In a difficult year for the Triangle service industry, new and happier beginnings are afoot for one local bartender: On Wednesday, the LEE Initiative (Let’s Empower Employment) announced that Sarah McCabe, who bartends at Chapel Hill Italian restaurant Osteria Georgi, has been chosen as a mentee in their “Women Culinary and Spirits Program.”

The LEE Initiative’s mission lies in increasing diversity, training, and equity in the food and drink industry; the organization also works in food relief and has distributed over 1.5 million meals throughout the pandemic. Now in its fourth year, the Women Culinary and Spirits program—which provides culinary experience and connections to selected mentees, including two 7-day externships to a restaurant and farm—was awarded to 15 women across the United States out of 300 applicants. 

Studies show that female bartenders are less represented in higher paying bartender jobs and experience higher rates of harassment than men.  

McCabe, who has worked at Osteria Georgi since it opened back in April, told the INDY that she is excited for the network she’s been dropped into.

“I was so excited and so in shock to be a part of this organization, and the amount of support and excitement that I’ve gotten, not just from my friends and family but from my local service industry community has just been truly inspiring and humbling,” McCabe says. “I’ve been feeling a lot of love.”

McCabe has worked in the food and drink industry for the past nine years, previously bartending at Fox’s Liquor Bar in Raleigh. In celebration of her menteeship, Osteria Georgi is donating a portion of proceeds from McCabe’s featured monthly cocktail, “Insieme” (which means “Together” in Italian), to the LEE Initiative. For every cocktail sold, $1 will go to the program.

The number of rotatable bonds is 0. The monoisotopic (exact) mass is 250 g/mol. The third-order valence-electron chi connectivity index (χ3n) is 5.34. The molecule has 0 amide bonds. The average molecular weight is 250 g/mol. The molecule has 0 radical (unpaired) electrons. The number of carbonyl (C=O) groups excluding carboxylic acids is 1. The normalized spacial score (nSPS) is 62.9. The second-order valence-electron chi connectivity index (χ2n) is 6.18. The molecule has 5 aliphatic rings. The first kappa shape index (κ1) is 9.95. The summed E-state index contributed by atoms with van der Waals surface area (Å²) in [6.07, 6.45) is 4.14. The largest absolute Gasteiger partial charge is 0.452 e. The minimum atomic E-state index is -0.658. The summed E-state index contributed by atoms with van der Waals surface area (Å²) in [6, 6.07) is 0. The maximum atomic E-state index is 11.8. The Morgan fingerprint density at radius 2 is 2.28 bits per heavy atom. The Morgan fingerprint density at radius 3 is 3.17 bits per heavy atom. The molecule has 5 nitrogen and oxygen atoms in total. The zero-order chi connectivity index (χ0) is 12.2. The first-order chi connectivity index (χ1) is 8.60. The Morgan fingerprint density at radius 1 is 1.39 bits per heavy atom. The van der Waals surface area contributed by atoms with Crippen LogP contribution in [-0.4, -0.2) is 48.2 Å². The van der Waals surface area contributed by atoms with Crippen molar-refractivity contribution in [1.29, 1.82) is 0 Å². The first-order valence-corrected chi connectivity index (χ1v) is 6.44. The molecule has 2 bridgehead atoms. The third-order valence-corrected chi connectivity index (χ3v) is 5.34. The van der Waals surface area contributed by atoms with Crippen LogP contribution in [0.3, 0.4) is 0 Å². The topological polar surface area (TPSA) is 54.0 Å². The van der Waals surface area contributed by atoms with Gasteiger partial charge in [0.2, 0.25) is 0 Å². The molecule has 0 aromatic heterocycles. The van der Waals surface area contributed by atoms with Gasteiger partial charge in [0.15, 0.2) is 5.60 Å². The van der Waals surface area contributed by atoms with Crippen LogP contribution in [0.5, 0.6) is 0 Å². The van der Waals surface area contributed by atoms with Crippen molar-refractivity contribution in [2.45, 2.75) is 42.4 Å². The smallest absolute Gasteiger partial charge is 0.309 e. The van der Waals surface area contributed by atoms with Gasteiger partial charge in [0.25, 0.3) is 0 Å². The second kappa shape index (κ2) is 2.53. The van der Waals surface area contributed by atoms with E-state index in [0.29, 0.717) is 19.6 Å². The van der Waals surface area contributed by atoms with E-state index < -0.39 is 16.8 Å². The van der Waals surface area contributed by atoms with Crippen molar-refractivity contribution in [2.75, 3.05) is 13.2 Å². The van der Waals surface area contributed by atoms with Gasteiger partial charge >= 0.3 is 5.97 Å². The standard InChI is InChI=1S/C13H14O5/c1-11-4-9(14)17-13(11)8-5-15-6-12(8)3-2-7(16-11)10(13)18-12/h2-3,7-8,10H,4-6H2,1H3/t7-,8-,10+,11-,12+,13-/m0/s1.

“At Osteria Georgi, we have been blessed with our community’s support,” McCabe said in a press release. “While offering true North Carolina hospitality, we work hard to also bring a little piece of Italy to Chapel Hill. As a born ‘n raised North Carolinian, it’s important to me to support local farmers and small businesses as much as possible.”

Last month, Dan Jackson, executive chef at Oseria Georgi, also landed national acclaim when he won Food Network’s culinary competition Chopped. 

“It really feels like a blessing to be part of such a supportive restaurant group. They instantly were just like we are so excited for you and for these opportunities and this beautiful knowledge base I could bring back,”  McCabe says. “They really wanted to find a way to share the excitement with the local community.”

McCabe hopes this is indicative of incoming positivity for the food industry, after over a year of struggle. 

“From here, we can all join together a little bit tighter,” she says. 

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